Tuesday, February 16, 2016

Spiter Render Kit - for Blender 3d

Here is something that I made for myself - primarily for game jams. I used it on a bunch of personal projects too. After a while I decided to pick it up, give it some polish and share it with the rest of the world.

What is Sprite Render Kit?

Sprite Render Kit is a sprite rendering system for Blender - specifically designed for rendering animated and static sprites for 2d games.
Its benefits become most obvious when you need to create a sprite with 4 or 8 directions of animation. It's main goal is to save you time!

In one click you render an animated character from 4 different angles and the files are properly named!

The Kit contains:

- A Scene Setup - Created to allow Blender to render an animated model from 4 different angles simultaneously.
- It is made out of one main scene (where you set your settings) and 3 more scenes for the remaining camera angles!
- The work Layout is created in a way that allows the user to conveniently view the model from all the 4 target rendering angles on one screen.

- An extensive Python Script, created specifically to allow the user to sync all scenes to the main one. Set it up in the main scene, the rest get synced to it in just a single click:
- It syncs all of your Render settings (BI and cycles)
- It syncs all of your Freestyle line sets from the main scene to the other scenes in the file (useful for sprite sheets with lineart)

- A Camera Rig, capable of simultaneously controlling all 4 cameras:
- Designed for Rendering an animated model from 4 different directions
- In ortographic or perspective mode (Ortographic is recommended)
- Tweak the center and angle of rendering with easy to use controlers
- Control zoom level
- Control render angle (45 degrees = isometric)
- Control the height angle of all cameras or on a per camera basis
- Control an offset on the left and right cameras - easier to center the model

- A node output setup - capable of rendering all sprites to a dedicated directory -set with proper naming conventions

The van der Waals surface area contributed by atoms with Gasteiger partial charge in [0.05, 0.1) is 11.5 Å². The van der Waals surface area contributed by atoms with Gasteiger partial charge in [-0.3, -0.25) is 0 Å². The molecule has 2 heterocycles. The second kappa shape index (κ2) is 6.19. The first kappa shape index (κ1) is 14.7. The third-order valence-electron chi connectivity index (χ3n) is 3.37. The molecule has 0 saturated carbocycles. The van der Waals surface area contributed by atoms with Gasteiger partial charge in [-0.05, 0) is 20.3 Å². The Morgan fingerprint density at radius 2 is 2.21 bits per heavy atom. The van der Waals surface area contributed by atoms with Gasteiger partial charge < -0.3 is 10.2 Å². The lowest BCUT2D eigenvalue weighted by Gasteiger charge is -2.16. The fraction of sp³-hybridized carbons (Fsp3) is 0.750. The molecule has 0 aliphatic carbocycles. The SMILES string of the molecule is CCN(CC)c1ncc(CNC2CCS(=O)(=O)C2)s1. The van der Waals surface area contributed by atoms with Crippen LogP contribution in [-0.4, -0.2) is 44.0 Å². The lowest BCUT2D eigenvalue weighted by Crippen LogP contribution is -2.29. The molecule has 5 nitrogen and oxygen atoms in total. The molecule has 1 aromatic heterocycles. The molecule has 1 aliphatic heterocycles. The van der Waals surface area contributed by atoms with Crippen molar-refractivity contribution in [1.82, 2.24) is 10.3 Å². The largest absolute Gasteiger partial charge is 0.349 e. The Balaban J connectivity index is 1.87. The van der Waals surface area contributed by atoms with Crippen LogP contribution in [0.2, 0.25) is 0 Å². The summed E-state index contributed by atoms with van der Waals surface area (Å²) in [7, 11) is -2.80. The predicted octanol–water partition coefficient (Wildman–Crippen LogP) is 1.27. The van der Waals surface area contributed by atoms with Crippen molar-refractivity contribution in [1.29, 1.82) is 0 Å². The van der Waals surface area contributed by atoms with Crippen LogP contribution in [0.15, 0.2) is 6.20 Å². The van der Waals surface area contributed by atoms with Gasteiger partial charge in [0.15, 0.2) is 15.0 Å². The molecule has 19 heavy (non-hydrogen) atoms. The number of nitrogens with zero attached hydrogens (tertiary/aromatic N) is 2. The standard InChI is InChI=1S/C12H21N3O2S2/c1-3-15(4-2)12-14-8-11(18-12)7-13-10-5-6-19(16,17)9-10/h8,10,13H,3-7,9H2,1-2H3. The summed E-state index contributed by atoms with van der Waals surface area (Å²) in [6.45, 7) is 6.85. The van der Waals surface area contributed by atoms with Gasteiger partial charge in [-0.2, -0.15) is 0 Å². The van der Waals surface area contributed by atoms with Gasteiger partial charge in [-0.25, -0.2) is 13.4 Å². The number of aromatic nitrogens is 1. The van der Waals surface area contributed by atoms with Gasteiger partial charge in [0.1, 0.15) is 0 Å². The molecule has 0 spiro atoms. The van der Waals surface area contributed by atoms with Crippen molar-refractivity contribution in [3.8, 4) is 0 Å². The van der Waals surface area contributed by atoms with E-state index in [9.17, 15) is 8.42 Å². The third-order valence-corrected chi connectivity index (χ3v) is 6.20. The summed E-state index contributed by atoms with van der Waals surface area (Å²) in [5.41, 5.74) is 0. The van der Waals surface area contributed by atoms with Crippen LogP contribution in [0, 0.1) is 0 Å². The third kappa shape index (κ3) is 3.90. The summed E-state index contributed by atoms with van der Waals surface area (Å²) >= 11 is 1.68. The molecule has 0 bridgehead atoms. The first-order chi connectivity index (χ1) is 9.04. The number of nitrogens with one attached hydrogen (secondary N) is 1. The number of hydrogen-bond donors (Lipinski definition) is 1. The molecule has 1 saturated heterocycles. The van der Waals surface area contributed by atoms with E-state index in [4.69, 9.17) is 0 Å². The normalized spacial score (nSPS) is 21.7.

Great! Now, how do I use it?

Here is a How To video:
The process is fairly straightforward!
  1. Open the blend file included in the zip
  2. Go to the first layer and Append your animated model in it.
  3. Play the animation, set the animation range to the proper value - the one you used in the appended file. Keep it playing while you configure your cameras.
  4. Select the model's armature in object mode and scale it up/down if needed, position it in Z and Y so it is centered in all 4 views.
  5. Go to the layer of the camera controls and use the "y offset" controller to position in center your character on the bottom two controls layer
  6. Use the "heightCtrl" to set the Z angle of rendering (height) you want to see your character in.
  7. Use the "spriteRenderCams-globalCtr" properties (N-panel) To configure these optionally:
    1. Isometric angle - Rotates the camera rig on Z - this allows for isometric angle. Set to 45 to get diagonals.
    2. Ort scale - This can be used to zoom in/out the 4 cameras (orthographic)
    3. Persp/ortho - If set to 0, the cameras switch to perspective mode. It's recommended to keep at 1 (ortho)
    4. Persp focal lenght - This can be used to set the focal length of the 4 cameras (when in Perspective mode)
  8. Set your Rendering settings (Make sure you are at the a-Main scene if you aren't)
  9.  You can enable Freestyle optionally and set your linesets
  10.  Run the script that I have provided in the blend file ("") - always run it before rendering. It syncs the 4 scenes. Syncs your render settings, your freestyle linesets, makes sure everything on layer one is in all 4 scenes.runScript
  11.  Render single frame. A new folder called "output" will be created in the same directory where your spriteRenderKit.blend file is. Inside that folder you will find a single image from all 4 angles. See if you are happy with how it looks. See if the naming is correct. The sprite pointing to the left is named "left**.png" and the one pointing up is "up**.png" - whatever makes sense to you.
  12.  If they are not correctly named, you can rename them by selecting the appropriate output node and in it's n-panel change the "File Subpath" to the appropriate name. Keep the ##.renameSrk
  13.  Run the Sync script again and this time Render it as animation sequence. You will discover that the output folder is now populated will the frames. The script works with Blender Internal, Cycles and Freestyle.
  14. From here on you can use a tool such as shoebox to put all the frames in a single spritesheet. Alternatively you can use them as an image sequence - it all depends on the game engine you are using.

Where can I get this?

I am glad you asked. :)

Blender market (buy from here to also support blender!):
By getting it you also get my support in using it, any ideas you might have in improving it too.

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